In a move aimed at providing relief to the micro, small and medium enterprises (MSMEs), a panel set up to look into various issues relating to the Insolvency and Bankruptcy Code (IBC) is considering allowing promoters of MSMEs to bid for their stressed assets.
In a move aimed at providing relief to the micro, small and medium enterprises (MSMEs), a panel set up to look into various issues relating to the Insolvency and Bankruptcy Code (IBC) is considering allowing promoters of MSMEs to bid for their stressed assets even without clearing dues if they are not wilful defaulters, official sources told FE. As part of its efforts to expedite the insolvency process, the panel is also examining the possibility of trimming the share of votes required for approving a resolution plan by the committee of creditors to anywhere between 60% and 66%, against the current 75%. It is also considering relaxing the related-person criterion without diluting the soul of it to enable a smoother implementation of the law, the sources said. The 14-member Insolvency Law Committee, chaired by corporate affairs secretary Injeti Srinivas, will meet on Monday to deliberate on some of these issues. “These issues are being discussed but a final decision will be taken only after deliberations are over,” said a senior government official. “There are deliberations on how MSMEs can be given some relief, whether we can have a separate window to address their cases,” he said.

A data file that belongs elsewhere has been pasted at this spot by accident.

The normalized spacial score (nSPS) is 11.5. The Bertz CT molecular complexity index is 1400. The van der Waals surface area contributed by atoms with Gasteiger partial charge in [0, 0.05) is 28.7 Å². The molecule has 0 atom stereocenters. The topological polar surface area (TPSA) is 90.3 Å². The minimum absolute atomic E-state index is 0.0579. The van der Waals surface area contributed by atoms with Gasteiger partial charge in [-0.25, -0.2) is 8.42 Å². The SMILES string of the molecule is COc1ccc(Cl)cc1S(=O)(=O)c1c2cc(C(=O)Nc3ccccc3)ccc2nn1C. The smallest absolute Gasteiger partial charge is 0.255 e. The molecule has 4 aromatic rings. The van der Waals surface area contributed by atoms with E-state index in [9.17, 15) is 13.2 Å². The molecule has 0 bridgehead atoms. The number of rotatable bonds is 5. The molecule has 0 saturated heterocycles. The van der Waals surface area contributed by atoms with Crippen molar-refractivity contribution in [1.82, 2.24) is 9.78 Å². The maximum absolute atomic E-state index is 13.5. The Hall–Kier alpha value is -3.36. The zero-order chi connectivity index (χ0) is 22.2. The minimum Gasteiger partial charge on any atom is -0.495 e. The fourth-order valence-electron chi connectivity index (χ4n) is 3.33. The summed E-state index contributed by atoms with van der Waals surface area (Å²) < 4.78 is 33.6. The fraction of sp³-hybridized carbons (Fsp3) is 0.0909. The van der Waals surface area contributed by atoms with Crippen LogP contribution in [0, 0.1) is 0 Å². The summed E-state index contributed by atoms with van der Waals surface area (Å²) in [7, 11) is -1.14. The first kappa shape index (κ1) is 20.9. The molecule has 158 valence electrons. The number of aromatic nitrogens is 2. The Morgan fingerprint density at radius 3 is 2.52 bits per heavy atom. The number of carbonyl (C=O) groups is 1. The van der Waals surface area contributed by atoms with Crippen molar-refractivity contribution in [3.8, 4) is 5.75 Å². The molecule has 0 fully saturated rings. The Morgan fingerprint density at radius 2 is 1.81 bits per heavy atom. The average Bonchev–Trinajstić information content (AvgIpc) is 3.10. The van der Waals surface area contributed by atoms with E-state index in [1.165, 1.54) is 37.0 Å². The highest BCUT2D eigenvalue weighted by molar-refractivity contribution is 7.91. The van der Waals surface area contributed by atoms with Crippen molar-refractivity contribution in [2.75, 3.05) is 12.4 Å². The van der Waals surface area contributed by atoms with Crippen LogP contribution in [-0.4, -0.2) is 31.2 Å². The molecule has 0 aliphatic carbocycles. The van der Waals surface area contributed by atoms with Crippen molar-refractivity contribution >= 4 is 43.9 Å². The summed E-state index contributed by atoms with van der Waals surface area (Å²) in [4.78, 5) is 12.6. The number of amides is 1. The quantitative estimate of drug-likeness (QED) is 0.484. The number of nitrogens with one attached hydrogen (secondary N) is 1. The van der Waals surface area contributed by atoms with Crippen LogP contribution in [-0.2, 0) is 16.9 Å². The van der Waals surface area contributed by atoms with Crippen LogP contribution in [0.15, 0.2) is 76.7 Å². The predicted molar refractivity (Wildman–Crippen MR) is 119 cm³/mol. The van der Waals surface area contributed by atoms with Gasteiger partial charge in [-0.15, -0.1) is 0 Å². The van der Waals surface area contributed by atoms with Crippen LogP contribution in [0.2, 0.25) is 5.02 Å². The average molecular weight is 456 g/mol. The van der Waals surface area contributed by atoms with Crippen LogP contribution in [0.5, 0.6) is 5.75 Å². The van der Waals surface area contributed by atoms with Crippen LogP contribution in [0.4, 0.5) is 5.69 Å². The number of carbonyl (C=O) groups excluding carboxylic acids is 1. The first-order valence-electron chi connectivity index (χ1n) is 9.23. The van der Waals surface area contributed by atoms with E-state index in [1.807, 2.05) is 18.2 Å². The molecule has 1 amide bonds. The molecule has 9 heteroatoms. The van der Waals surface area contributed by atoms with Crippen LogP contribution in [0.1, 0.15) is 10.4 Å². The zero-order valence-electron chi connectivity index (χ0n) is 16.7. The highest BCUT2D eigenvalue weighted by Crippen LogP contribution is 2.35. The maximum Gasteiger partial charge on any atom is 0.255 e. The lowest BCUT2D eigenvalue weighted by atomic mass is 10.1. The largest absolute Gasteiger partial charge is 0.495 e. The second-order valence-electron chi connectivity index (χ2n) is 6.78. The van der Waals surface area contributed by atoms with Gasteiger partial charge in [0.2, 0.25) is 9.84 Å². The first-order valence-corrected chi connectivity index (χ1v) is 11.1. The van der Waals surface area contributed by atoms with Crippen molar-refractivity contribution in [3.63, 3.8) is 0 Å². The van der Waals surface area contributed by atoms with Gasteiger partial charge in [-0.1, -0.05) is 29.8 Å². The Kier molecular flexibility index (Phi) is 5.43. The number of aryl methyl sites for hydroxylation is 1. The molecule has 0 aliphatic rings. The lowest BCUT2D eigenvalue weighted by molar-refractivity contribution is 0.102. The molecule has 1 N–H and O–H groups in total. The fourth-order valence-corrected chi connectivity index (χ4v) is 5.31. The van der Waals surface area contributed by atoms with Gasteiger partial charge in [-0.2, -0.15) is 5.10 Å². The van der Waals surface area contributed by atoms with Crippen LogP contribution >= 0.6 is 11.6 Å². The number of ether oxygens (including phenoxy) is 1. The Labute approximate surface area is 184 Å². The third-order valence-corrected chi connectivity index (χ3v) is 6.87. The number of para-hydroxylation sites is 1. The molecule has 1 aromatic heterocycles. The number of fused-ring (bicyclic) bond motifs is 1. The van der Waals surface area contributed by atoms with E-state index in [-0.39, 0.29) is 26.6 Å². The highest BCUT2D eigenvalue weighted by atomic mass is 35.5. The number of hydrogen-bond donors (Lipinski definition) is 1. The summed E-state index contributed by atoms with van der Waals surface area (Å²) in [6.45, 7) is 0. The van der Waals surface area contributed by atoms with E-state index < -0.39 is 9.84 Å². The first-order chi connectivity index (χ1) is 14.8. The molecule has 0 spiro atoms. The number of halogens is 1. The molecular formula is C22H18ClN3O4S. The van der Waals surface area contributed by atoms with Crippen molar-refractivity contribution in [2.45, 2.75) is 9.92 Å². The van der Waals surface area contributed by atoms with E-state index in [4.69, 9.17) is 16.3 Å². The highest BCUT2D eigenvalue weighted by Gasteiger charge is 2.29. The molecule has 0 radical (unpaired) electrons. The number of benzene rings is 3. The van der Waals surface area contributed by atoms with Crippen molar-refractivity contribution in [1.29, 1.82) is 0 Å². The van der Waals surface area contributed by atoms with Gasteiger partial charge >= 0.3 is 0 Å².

In November last year, the government disallowed wilful defaulters and dubious promoters from submitting insolvency resolution plan. It also barred those whose accounts have been classified as non-performing assets for at least a year. However, such defaulting promoters can bid for their companies only after they clear the overdue amounts with interests and other charges. The government also restricted the participation of those related to or connected to promoters in some way or the other in the resolution process. The latest move comes amid the realisation that MSMEs are mostly driven by promoters, who are the ones that are interested in bidding for their stressed firms in an insolvency resolution process. Since there is hardly any third-party interest in a stressed MSME, unlike large companies, almost all of them are set to go for liquidation. This will result in job losses, a scenario the government wants to avoid. As such, all the 60-odd companies that are going for liquidation are MSMEs. By contrast, the large sick companies, including Bhushan Steel and Essar Steel, have gathered interests. Of close to 600 firms where insolvency proceedings have so far been initiated, around 80% are MSMEs, said analysts. According to the new classification, firms having annual turnover up to Rs 5 crore fall under the ‘micro’ category. Units having turnover between Rs 5 crore and Rs 75 crore will be classified as small enterprises, whereas those having turnover between Rs 75 crore and Rs 250 crore will be classified as medium enterprises. According to Mamta Binani, a member of the All India Insolvency Professionals Association, in the absence of bidders, MSMEs are compulsorily heading for liquidation once the resolution period is over.